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Actupuncture FAQs
Acupuncture Model

Acupuncture gained popularity and recognition in the United States when the press followed President Nixon into China in 1974. There, representatives of major US news networks witnessed and reported on several demonstrations of serious surgeries being performed with acupuncture as the only anesthetic. While these demonsrations didn't teach the American public how Acupuncture works, it did make the term a household word and drove millions of people into clinics for treatments when conventional medicine failed. But acupuncture is far more than just a pain-blocker... it is one of the fundamental methods of healthcare in all of Asia, and one of the most profound healing modalities in the world.


The Origins of Acupuncture

Acupuncture can be tranced back as far as the Stone Age in China, when stone knives and pointed rocks were used to relieve pain and diseases. These instruments were known by the ancients as "bian." In the Han Dynasty (206 BC to 220 AD) an Analytical Dictionary of Characters "Shuo Wen Jie Zi" describes the character "bian" as meaning a stone to treat disease. Later these stones were replaced by needles made of bamboo and slivers of animal bone, then finally in the Shang Dynasty bronze casting techniques made metal needles possible, which conducted electricity (and qi). This led to the mapping of the meridian system or "channels" of energy within the body. (Historical Time Line).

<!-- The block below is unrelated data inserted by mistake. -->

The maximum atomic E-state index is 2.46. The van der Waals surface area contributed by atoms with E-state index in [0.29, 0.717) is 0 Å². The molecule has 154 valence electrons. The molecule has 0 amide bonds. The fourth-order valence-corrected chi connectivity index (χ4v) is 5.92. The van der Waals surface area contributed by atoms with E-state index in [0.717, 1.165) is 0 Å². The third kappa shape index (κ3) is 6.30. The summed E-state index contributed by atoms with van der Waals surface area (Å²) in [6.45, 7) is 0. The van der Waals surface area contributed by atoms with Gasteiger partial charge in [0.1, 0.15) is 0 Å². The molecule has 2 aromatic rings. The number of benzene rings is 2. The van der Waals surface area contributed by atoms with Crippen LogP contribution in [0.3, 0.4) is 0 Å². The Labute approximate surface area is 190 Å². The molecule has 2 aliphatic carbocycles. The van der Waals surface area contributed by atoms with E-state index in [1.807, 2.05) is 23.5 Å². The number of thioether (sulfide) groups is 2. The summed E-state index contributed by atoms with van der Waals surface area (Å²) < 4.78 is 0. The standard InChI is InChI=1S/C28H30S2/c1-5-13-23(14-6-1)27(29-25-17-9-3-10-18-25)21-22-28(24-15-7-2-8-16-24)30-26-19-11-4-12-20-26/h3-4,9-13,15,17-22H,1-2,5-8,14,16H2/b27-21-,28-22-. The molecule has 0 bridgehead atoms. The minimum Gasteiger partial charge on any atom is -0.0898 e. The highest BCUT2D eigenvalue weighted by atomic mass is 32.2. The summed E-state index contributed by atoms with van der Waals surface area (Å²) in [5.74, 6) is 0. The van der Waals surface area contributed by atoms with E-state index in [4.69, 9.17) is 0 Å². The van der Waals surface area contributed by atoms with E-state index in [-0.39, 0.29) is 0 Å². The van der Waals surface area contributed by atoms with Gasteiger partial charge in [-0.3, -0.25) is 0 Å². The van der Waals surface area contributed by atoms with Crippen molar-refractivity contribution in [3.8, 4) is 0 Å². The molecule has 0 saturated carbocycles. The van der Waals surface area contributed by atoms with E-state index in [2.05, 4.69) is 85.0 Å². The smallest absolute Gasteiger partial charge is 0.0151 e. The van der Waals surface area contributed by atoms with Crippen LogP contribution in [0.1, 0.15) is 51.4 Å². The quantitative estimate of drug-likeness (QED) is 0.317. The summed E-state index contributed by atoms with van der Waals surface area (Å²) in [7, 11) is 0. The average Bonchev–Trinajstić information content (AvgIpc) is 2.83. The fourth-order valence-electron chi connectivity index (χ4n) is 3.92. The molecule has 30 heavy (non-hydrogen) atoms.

A summary of medical knowledge, the "Huangdi Nei Jing" or "Yellow Emperer's Classic of Medicine" compiled in 475-221 BC, describes the use of acupuncture and moxibustion, pathology of the meridians and viscera, acupuncture points, indications, contraindications and the application of nine kinds of needles. In fact, acupuncture was a large part of the entire compilation of medical knowledge at that time. m The famous Chinese surgeon, Hua Tuo, was an expert in acupuncture, and it was during his time period (Han Dynasty) that the "tsun", a measurement system that uses the width of a joint of the patient's own finger was developed to help locate the acu-points more accurately.

Acupuncture developed rapidly and was systematically researched during the Western dynasties. A book appeared around 400 AD called "Zhen Jiu Jia Yi Jing" "A Classic of Acupuncture and Moxibustion", which described the names and number of points for each channel, their exact locations, indications, and methods of manipulation. Although medical advances and modern technology has helped to refine the art, his text describes the basic point locations that are still used in modern Acupuncture and Acupressure.

In the Sung, Kin and Yuan dynasties (960-1368 AD) the text "Tong Jen Shu Xue Zhen Jiu Tu Jing" or "Illustrated Manual on the Points for Acupuncture and Moxibustion as Found on the Bronze Figure) written by Wang Wei-yi, made detailed studies and observations of 657 points on the human body. Wang also sponsored the casting of two life-size, hollow bronze figures with the surface marked with channels and exact point locations. With these models, the teaching of acupuncture flourished and spread through the country, and the established practice of herbal medicine began to adopt the channel and meridian theories into their practice. With this common theory between the two leading health disciplines, the medicine of China was quickly transformed as both schools contributed to the extensive library of data being collected and recorded.


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